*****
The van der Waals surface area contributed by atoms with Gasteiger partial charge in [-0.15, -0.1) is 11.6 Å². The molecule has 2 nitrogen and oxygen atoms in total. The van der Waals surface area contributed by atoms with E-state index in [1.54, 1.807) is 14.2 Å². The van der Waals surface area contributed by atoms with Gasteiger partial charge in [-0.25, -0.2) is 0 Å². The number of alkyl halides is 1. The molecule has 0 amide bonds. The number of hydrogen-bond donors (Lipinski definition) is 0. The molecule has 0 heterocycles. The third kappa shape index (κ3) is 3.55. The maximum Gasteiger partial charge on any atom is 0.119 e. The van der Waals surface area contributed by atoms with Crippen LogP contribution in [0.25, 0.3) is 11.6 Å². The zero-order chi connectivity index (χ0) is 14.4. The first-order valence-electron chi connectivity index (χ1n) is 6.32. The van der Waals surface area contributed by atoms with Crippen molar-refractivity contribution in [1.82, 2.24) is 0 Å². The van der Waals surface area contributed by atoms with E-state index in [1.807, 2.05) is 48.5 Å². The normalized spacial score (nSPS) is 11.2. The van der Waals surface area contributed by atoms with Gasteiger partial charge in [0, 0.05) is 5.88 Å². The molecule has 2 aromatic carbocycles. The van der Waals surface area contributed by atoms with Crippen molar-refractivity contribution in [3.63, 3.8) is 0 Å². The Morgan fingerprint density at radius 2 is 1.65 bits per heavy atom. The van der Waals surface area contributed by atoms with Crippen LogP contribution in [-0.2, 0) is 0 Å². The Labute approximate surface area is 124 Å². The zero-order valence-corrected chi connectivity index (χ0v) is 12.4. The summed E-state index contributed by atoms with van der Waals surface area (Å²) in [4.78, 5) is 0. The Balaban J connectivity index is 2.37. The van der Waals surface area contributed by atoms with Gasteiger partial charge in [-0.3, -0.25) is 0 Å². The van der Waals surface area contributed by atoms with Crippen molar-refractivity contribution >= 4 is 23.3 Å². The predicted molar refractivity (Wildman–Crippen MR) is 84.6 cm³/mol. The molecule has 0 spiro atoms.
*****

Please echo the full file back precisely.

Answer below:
The van der Waals surface area contributed by atoms with Gasteiger partial charge in [-0.15, -0.1) is 11.6 Å². The molecule has 2 nitrogen and oxygen atoms in total. The van der Waals surface area contributed by atoms with E-state index in [1.54, 1.807) is 14.2 Å². The van der Waals surface area contributed by atoms with Gasteiger partial charge in [-0.25, -0.2) is 0 Å². The number of alkyl halides is 1. The molecule has 0 amide bonds. The number of hydrogen-bond donors (Lipinski definition) is 0. The molecule has 0 heterocycles. The third kappa shape index (κ3) is 3.55. The maximum Gasteiger partial charge on any atom is 0.119 e. The van der Waals surface area contributed by atoms with Crippen LogP contribution in [0.25, 0.3) is 11.6 Å². The zero-order chi connectivity index (χ0) is 14.4. The first-order valence-electron chi connectivity index (χ1n) is 6.32. The van der Waals surface area contributed by atoms with Crippen molar-refractivity contribution in [1.82, 2.24) is 0 Å². The van der Waals surface area contributed by atoms with E-state index in [1.807, 2.05) is 48.5 Å². The normalized spacial score (nSPS) is 11.2. The van der Waals surface area contributed by atoms with Gasteiger partial charge in [0, 0.05) is 5.88 Å². The molecule has 2 aromatic carbocycles. The van der Waals surface area contributed by atoms with Crippen molar-refractivity contribution in [3.63, 3.8) is 0 Å². The Morgan fingerprint density at radius 2 is 1.65 bits per heavy atom. The van der Waals surface area contributed by atoms with Crippen LogP contribution in [-0.2, 0) is 0 Å². The Labute approximate surface area is 124 Å². The zero-order valence-corrected chi connectivity index (χ0v) is 12.4. The summed E-state index contributed by atoms with van der Waals surface area (Å²) in [4.78, 5) is 0. The Balaban J connectivity index is 2.37. The van der Waals surface area contributed by atoms with Gasteiger partial charge in [-0.3, -0.25) is 0 Å². The van der Waals surface area contributed by atoms with Crippen molar-refractivity contribution >= 4 is 23.3 Å². The predicted molar refractivity (Wildman–Crippen MR) is 84.6 cm³/mol. The molecule has 0 spiro atoms.